Lufthansa cancels 800 flights as pilots strike over better pay

Pilots of Germany’s biggest carrier stage a one-day strike over pay, affecting more than 100,000 passengers.

Lufthansa planes in an airport
More than 100,000 passengers will be affected by the strike, according to Lufthansa [File: Kai Pfaffenbach/Reuters]

Hundreds of Lufthansa flights have been cancelled as pilots stage a one-day strike to press their demands for better pay and conditions at Germany’s biggest carrier.

The airline said about 800 flights were grounded at its two biggest hubs, Frankfurt and Munich, on Friday due to the walkout. More than 100,000 passengers would be affected, it said.

Lufthansa said it had offered a one-off increase of 900 euros ($900), amounting to a five-percent increase for senior pilots and an 18-percent increase for those starting the profession.

“Lufthansa is working flat out to return flight operations to normal as soon as possible,” it said in a statement.

Michael Niggemann, the Lufthansa executive board member responsible for human resources, said the German carrier had made a good, balanced offer during talks and the strike would inconvenience several thousand customers.

“We want solutions at the negotiating table,” he said, adding that Lufthansa’s offers were a good basis for continuing talks.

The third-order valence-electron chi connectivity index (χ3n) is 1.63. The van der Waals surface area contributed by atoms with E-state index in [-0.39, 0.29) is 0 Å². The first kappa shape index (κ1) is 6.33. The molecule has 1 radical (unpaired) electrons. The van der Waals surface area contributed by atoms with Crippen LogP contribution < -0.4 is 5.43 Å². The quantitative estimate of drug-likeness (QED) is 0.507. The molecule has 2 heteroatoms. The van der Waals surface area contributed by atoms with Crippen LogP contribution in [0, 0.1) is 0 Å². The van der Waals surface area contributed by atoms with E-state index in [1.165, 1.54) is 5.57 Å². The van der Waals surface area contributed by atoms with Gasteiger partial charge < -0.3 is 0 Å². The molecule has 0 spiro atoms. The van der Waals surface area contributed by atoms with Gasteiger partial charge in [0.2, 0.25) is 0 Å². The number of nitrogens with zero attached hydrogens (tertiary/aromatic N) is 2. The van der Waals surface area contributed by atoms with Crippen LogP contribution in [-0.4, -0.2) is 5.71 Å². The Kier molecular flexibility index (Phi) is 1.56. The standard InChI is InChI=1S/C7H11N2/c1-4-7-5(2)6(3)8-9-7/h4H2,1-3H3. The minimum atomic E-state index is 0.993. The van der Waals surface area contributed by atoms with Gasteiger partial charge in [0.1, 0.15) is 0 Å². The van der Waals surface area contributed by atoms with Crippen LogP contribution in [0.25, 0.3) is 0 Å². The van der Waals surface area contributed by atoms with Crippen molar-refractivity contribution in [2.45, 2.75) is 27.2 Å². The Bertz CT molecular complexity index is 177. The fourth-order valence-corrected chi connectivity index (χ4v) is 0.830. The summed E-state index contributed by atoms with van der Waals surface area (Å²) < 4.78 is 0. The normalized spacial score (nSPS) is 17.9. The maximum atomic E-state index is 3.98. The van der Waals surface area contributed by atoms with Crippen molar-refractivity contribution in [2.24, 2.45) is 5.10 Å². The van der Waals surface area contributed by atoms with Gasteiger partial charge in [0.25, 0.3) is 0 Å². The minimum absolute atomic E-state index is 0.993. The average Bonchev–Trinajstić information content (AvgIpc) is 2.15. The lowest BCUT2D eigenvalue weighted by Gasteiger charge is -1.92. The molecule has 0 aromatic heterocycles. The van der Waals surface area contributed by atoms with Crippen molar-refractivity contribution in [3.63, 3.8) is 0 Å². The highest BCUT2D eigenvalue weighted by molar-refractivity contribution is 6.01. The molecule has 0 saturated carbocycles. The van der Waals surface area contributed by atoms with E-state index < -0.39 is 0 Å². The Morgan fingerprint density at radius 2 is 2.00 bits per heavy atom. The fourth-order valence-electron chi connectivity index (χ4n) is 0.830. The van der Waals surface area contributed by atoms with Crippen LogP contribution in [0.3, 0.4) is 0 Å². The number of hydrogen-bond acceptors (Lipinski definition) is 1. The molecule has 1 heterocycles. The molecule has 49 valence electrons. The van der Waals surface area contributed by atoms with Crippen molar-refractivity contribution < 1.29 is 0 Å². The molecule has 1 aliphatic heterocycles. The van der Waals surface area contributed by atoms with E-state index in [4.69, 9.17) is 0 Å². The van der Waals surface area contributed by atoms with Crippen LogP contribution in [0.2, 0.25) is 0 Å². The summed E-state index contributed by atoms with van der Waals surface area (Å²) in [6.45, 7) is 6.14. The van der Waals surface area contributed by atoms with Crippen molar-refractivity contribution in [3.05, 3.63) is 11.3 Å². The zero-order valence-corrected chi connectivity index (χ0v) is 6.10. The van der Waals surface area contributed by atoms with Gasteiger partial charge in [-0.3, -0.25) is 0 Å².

A cancelled plane departures board
A flight schedule board shows cancelled flights of German air carrier Lufthansa  [Reuters/Kai Pfaffenbach]

The pilots’ union, Vereinigung Cockpit (VC), had called for a 5.5-percent raise this year and an automatic above-inflation increase in 2023.

In addition, pilots are seeking a new pay and holiday structure that the airline said would increase its staffing costs by about 40 percent, or about 900 million euros ($900m) over two years.

“We have not received a sufficient offer today, either. This is sobering and a missed opportunity,” said VC spokesperson Matthias Baier.

Strikes are a common tactic in labour disputes in Germany, where powerful unions have traditionally ensured good conditions for workers.

Germany has seen the highest inflation in decades this year amid a steep rise in energy prices.

Source: News Agencies